There are weird signals calledcoming from the depths of outer space and scientists can’t be sure where most of them are coming from or what might be sending them. One for the first time and while it’s probably not aliens sending out the signal, a prominent astronomer reminds us that we can’t rule E.T. out as an explanation either.
Harvard’s Abraham Loeb has had a long career as a respected astronomer. In recent years he’s become one of the loudest voices in the “not saying it’s aliens, but…” camp. In 2018, after a bizarre interstellar object buzzed Earth, he famously made waves by suggesting the object — ‘Oumuamua — of some sort.
I asked him what he thought about the most recent FRB find and he told me he believes the powerful, fleeting bursts of radio signals from across the universe are most likely “the bright analogs of pulsars, which are spinning neutron stars with strong magnetic fields.”
These would have to be some very powerful and weird pulsars, because so far pulsars have mostly been detected within our galaxy and cosmic neighborhood, whereas FRBs come from the other side of the universe.
So… maybe aliens?
“At the moment we do not have a smoking gun that clearly indicates the nature of FRBs,” Loeb says. “So all possibilities should be considered, including an artificial origin. A civilization might generate a powerful beam of light to propel cargos with a sail and we could observe the leakage of that radiation outside the boundaries of the sail.”
This is an idea Loeb has also worked on making a reality for our civilization. He’s chairman of the Breakthrough Starshot advisory committee, which is a Mark Zuckerberg-backed effort topropelled by powerful laser beams.
Given the fact humans are working on such a project, it only makes sense that a more advanced civilization may have already succeeded or perhaps greatly improved on the concept.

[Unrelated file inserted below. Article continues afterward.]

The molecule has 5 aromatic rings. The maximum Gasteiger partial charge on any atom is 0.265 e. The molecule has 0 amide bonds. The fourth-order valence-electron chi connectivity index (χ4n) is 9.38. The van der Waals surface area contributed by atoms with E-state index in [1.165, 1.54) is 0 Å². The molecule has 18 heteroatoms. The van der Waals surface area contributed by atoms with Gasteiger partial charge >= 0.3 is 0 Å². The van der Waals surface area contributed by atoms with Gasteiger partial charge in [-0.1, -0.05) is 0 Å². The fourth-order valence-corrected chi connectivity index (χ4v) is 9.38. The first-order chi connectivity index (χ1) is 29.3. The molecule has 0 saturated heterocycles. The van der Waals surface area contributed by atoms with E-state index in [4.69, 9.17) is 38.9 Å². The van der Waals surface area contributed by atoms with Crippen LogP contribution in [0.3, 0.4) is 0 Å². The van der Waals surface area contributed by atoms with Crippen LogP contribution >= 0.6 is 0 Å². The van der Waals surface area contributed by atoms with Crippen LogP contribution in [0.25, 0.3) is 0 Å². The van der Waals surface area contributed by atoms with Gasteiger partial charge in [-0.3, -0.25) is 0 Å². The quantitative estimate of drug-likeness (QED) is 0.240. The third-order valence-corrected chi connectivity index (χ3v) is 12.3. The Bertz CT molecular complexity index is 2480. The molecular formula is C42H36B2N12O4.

I asked Loeb if the odd, cyclical FRB recently discovered could also conceivably be some form of alien communication. He tells me the pattern — or periodicity — of the bursts could have a simpler explanation.
“We observe periodicity in many astrophysical systems such as pairs of stars. Therefore, by itself — periodicity is not unusual enough to require an artificial origin. If we detected a Morse coded message, the data would have required a more creative interpretation.”
It also doesn’t make much sense to send a message across the universe when it would likely take millions of years to receive a reply. Further, he explains, if it were a message meant for a recipient much closer than us, there would be no reason to make the signal so powerful.
But a super-powerful energy beam would be useful in propelling spacecraft across the cosmos. And if some FRBs are really the leakage from such a beam that misses or spills over the edges of an alien light sail, Loeb says it would have to be a very capable civilization behind the technology.
He and a colleague even ran the numbers on how beams propelling extragalactic light sails could explain FRBs in a 2017 paper published in The Astrophysical Journal Letters.
“(The paper) showed that in order to produce FRBs across cosmological distances, one needs to use a huge amount of power, comparable to the total power in sunlight intercepted by the Earth,” he says. “This would require a vast engineering project, millions of times more ambitious than we ever contemplated here on Earth.”
Loeb also believes it’s possible the bursts could come from different types of sources, natural or artificial, and that finding a nearby repeating FRB or detecting one in different wavelengths (such as X-rays or visible light) could go a long way toward solving one of the most enigmatic mysteries in the cosmos.
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